The Colorado river scythes through the Grand Canyon’s 446km with a staggering sense of drama, punctuating the sheer rock faces with a succession of whirlpools, waterfalls and rapids. It’s all well and good taking photos from the safety of the viewing platform, quite another thing to get up close and personal – less “ooh” and “aah”, more “woooo” and “aaagh”. It’s a journey that, under normal circumstances, should take weeks, done Deliverance-style (at least the first bit of the film) on rubber rafts. We’ll be doing the best bits in a day. No oars – just big outboards and aluminium-frame rafts. I’m tacking this US mission onto the back of a work trip; I’ll just have time to shoot up north from Phoenix via Route 66, see some sights, hit the rapids and then fly home to London on Sunday evening.
My flight from New York to Phoenix gets me into Arizona for lunch. I use the plane ride to make a playlist that’s heavy on Willie Nelson, and book out a muscular-looking Dodge Charger on arrival. I purr out of Phoenix, heading straight for the Grand Canyon. It’s not a complicated route. What I didn’t bargain on, though, was the scale. It’s like driving into the set of a cowboy movie – one that stretches further than the eye can see.
I overtake scores of camper vans on the long, straight road to the national park. After stepping out of my air-conditioned cocoon into the dry Arizona heat, I spend a vertiginous half hour perched on a rock with my camera, at first trying to take a panorama that does the vista justice, then just staring in mute admiration.
I’m staying at Hualapai Lodge in Peach Springs, a Hualapai Indian reservation two hours to the north. Driving into the sun, I turn onto historic Route 66. The further I go, the straighter, flatter and emptier the road becomes, as it bifurcates the huge plains. I hop out of the car to take more pictures, lying on my belly to get the right angle. In 15 minutes, I only see one motorbike. It throbs past, its sunburnt rider grinning ear to ear and waving a cheery salute.
Time for some serious rafting. I’m up early and have a long breakfast, getting good and jittery on far too much coffee as the other guests file in, all excited about the day ahead. We get onto an old school bus and bounce down a gravel track to the river. The Hualapai own the only road leading to it. If you don’t have permission to go through their land, you have to climb down the long way.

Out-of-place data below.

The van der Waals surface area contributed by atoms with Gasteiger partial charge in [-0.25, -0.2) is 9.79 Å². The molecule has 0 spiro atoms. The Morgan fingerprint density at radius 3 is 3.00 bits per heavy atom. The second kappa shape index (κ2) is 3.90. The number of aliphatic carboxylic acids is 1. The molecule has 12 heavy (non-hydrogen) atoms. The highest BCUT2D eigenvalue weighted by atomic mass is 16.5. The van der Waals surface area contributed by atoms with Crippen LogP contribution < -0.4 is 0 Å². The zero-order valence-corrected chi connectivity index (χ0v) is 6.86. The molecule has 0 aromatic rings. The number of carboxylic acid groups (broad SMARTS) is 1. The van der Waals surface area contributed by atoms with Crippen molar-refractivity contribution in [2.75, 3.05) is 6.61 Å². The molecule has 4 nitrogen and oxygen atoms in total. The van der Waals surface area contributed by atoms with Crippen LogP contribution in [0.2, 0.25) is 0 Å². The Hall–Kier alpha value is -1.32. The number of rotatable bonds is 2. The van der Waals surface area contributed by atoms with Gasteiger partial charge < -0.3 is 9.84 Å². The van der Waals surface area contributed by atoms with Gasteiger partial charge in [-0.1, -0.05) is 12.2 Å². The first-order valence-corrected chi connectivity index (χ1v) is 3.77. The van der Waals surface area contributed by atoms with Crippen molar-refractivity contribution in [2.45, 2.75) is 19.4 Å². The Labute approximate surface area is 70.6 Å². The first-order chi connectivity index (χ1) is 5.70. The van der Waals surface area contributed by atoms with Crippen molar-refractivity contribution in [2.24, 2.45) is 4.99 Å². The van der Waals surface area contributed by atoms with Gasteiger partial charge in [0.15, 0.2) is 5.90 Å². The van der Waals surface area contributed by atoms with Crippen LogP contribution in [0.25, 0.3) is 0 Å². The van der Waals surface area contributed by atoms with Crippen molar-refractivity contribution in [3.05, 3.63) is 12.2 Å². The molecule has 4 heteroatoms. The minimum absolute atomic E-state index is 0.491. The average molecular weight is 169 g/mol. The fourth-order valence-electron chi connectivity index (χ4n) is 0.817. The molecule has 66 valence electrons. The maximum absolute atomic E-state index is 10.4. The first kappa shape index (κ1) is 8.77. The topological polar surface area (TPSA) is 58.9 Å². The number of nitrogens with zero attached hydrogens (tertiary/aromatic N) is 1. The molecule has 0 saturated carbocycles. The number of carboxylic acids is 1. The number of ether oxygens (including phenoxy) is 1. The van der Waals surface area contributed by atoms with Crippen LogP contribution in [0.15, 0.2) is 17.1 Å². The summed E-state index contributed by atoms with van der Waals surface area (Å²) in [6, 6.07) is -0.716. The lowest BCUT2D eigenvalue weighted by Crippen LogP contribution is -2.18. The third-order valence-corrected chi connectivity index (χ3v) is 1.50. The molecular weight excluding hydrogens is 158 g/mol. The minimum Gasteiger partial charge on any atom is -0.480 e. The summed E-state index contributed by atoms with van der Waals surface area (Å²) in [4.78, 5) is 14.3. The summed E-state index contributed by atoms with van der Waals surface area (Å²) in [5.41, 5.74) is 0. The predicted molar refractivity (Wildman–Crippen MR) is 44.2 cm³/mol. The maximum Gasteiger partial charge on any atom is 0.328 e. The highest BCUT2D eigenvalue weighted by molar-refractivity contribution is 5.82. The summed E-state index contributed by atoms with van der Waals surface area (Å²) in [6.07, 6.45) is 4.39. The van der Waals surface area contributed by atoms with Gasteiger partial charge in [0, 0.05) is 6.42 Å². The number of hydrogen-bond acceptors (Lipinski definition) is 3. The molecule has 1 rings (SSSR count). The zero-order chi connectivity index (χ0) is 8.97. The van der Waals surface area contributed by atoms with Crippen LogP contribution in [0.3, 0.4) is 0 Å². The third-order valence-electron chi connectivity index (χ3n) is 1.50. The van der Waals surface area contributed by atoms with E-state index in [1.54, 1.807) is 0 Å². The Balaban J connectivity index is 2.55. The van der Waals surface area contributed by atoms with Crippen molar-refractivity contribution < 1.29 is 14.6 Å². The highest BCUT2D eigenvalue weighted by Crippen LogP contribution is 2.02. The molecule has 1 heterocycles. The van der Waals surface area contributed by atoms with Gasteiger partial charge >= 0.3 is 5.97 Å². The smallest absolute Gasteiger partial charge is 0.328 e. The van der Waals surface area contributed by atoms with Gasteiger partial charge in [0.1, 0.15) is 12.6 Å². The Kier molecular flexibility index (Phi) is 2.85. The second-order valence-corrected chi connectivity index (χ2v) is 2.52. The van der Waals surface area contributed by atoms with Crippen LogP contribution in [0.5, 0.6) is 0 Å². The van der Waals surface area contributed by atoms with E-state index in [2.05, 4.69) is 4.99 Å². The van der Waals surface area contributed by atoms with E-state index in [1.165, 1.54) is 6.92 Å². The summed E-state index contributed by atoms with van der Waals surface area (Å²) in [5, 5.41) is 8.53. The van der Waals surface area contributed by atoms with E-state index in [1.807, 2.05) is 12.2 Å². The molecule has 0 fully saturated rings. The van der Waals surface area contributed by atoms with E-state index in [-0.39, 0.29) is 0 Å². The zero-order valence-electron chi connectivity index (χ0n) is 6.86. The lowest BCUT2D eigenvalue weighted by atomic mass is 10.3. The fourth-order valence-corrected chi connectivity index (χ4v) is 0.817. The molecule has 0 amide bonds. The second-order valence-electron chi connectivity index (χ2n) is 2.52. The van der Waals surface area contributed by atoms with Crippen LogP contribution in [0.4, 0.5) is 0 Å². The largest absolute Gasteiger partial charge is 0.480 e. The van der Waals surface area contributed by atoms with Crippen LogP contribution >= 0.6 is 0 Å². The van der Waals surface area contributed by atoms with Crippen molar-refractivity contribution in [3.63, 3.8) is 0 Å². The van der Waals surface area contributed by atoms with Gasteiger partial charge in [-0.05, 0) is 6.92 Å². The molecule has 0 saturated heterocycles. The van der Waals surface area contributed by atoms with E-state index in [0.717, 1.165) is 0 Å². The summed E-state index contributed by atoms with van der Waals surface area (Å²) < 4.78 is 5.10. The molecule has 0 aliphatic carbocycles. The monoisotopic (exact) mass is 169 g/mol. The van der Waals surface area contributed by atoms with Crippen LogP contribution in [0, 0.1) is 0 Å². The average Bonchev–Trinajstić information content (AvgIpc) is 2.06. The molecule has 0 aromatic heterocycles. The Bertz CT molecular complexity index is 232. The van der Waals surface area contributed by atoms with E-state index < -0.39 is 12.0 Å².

We are split into groups for different rafts, and given life-jackets and a safety briefing. We’ll be going 69km along the river, stopping for lunch on the way, before helicoptering out. The Colorado river is no gentle playground: some 425 cubic metres of water rushes down the canyon every second, accelerating as it hits boulders on the riverbed and forming standing waves, white water spraying up as it coalesces over pits. The rapids are big, wet and intimidating, and are scored on a scale of one to 10.
On every side there are huge slabs of rock, which seen at eye level are quite simply staggering. Every so often there are mammoth dents in the walls of the canyon at head height, caused by boulders as big as trucks gouging ever deeper as they bounce down in big water.
I’m disappointed about not being able to help paddle the raft, but the motor adds a new dimension. Rather than taking the fun out of it, it means we can choose our line and leap up the water like salmon, shooting over the top of each rapid and powering through to the next jump. Our first one is ahead. I sit right at the front of the boat and hang on tight.